a Journal of Poetry and the Arts
Individual Voices / Natural Forms
I dreamt it was raining guns. I don't mean the air
was filled with gunfire, but the sound of guns
falling on the house and through windows
to pile on the floor. I could hear them thunking
against cars, triggering alarms which were all
but drowned out. They must have all been empty,
the guns I mean, because none of them fired
and though I've never owned one, I understand
they can go off on their own if kept loaded.
Toward the end I watched a band of painted Indians
careen down my street, the braves and their mustangs
crying out as they fled the impossible storm. I woke
to a Russian opera on television. This was followed
by the news where the weatherman said a system
had passed over the city during the night but no rain
had been reported. Today would be clear.
And so it was. I worked at my desk, mailed letters,
and later bought a newspaper. One headline read
THOUSANDS FLEE AS LILI STRENGTHENS.
Lili was a hurricane, whirling through Cuba, smashing
homes and bending palm trees like cocktail straws,
but I learned all that later. At the time I thought
of the morning's music, of pistol whipped
horses elaborating into the great Lily Pons
performing the Rose And The Nightingale.
I could see her, dead as sheet music since 1976,
now recomposed, rising out of the sea perhaps,
to frighten Havana with her white soprano.
Just once I would like to turn on the television
to a report of dead artists rising from their graves
and taking the streets, police and soldiers fleeing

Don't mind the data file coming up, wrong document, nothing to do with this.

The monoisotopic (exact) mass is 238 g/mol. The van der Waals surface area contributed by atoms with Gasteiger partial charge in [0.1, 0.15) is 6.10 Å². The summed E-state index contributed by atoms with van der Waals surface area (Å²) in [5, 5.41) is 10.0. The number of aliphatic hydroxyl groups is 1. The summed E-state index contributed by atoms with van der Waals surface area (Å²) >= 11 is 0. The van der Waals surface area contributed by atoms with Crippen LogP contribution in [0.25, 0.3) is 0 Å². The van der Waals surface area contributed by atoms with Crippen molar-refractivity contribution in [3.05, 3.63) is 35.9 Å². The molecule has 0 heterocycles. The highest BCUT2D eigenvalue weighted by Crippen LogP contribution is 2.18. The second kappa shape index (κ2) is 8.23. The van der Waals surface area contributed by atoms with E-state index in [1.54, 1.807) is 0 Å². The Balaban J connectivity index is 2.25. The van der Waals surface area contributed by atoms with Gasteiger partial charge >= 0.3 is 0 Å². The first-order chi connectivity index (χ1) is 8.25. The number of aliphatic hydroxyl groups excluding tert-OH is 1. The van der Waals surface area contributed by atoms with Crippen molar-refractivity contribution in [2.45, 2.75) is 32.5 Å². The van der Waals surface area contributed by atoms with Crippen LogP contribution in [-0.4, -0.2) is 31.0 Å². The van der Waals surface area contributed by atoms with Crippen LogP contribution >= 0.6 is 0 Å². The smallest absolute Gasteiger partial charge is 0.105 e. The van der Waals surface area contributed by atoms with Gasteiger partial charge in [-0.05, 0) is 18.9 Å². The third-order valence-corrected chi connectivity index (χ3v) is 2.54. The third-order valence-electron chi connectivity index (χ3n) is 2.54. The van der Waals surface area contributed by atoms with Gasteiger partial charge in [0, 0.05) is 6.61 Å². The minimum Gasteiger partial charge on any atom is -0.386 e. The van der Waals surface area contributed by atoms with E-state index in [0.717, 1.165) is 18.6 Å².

like children when their guns had no effect. I would
turn up the sound, lock my door, and make coffee.
The people who report the news always look
a little dazed, as though each day they learn
again they must make the truth pleasant.
They even dress like they're at parties. I want to
see them in what I'm wearing: an untucked shirt,
a pair of jeans, sneakers, no make-up. As though
they've just been out buying a paper and now
are sharing what they've read. Feathers
and war paint would be an improvement.
I don't know if Indians wore paint very often
or named their children for they're affinities,
the way they used to in movies, but I might not
feel like such a target if newspeople lived that way.
Good evening, I'm Drives Two Cars - and I'm Eats
Like A Bird - the Six O'Clock New begins now.
Painter Francisco Goya, considered the Father
of Modern Art, rose from his tomb this afternoon
and went on a rampage, defacing buildings
and blocking traffic for hours. Now with the weather
here is Never Looks At The Sky.